AshleyScaredDesperate I’m so sorry to hear about the violence you are experiencing from your daughter.  You deserve to be safe in your home.  Even though your daughter has learning disabilities and is triggered by school work, there is https://www.empoweringparents.com/article/when-kids-get-violent-theres-no-excuse-for-abuse/  I see that you have been working with local resources, suchMore as the police, counseling, child services and so on, in order to help you manage her behavior and keep you safe.  I encourage you to continue to do so, and if you need additional local support, you might consider contacting the http://www.211.ca at 1-800-836-3238.  211 is a service which provides information on resources available in your community.  You also might find some additional helpful information in https://www.empoweringparents.com/article/signs-of-parental-abuse-what-to-do-when-your-child-or-teen-hits-you/.  I recognize what a difficult situation this must for you, and I wish you all the best moving forward.  Take care.
  • KathleenORourke
    I no longer feel so alone. My son and grandson are abusive to me. How can I get away from this?
    • RebeccaW_ParentalSupport
      KathleenORourke I’m sorry to hear about the way that your son and grandson are treating you.  You deserve to be safe from abuse, and I’m glad that you found our site and no longer feel isolated in experiencing this kind of behavior.  In addition to the tips in the articleMore above, you might find additional helpful information how to handle abusive behavior in https://www.empoweringparents.com/article/rules-boundaries-and-older-children-part-ii-in-response-to-questions-about-older-children-living-at-home/ and https://www.empoweringparents.com/article/signs-of-parental-abuse-what-to-do-when-your-child-or-teen-hits-you/.  I recognize what a difficult situation this must be for you, and I wish you all the best moving forward.  Take care.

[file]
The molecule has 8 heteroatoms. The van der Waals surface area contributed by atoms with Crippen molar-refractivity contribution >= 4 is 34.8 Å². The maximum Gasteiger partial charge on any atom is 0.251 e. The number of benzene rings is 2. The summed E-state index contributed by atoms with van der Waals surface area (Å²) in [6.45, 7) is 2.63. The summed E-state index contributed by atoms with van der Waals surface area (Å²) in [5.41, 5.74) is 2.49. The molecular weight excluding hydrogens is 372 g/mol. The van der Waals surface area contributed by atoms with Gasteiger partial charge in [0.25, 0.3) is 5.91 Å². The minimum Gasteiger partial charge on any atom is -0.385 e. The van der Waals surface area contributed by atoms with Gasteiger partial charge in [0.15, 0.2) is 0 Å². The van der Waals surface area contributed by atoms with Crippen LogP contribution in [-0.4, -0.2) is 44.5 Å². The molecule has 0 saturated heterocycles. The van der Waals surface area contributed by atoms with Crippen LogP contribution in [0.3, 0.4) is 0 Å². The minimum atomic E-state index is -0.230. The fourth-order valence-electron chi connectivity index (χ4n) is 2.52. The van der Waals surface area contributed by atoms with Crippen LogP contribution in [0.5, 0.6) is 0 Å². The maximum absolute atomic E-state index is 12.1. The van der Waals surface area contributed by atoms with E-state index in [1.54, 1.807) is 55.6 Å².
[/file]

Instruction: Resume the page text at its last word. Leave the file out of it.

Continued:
• CLN071277
    Is there a follow up to this??
    • RebeccaW_ParentalSupport
      CLN071277 Thank you for your question.  This is the second article in a two-part series on verbal abuse.  You can find the first article in the series https://www.empoweringparents.com/article/kids-who-are-verbally-abusive-part-1-the-creation-of-a-defiant-child/.  Please let us know if you have any additional questions.  Take care.
  • RebeccaW_ParentalSupport
    Terryn Irvin We appreciate you writing in to Empowering Parents and sharing your story. I am sorry to hear about the way that your sister is treating you.  Because we are a website aimed at helping people become more effective parents, we are limited in the advice and suggestions weMore can give to those outside of a direct parenting role.  Another resource which might be more useful to you is the Boys Town National Hotline, which you can reach by calling 1-800-448-3000, 24/7. They have trained counselors who talk with kids, teens and young adults everyday about issues they are facing, and they can help you to look at your options and come up with a plan.  They also have options to communicate via text, email, and live chat which you can find on their website, http://www.yourlifeyourvoice.org/ We wish you the best going forward. Take care.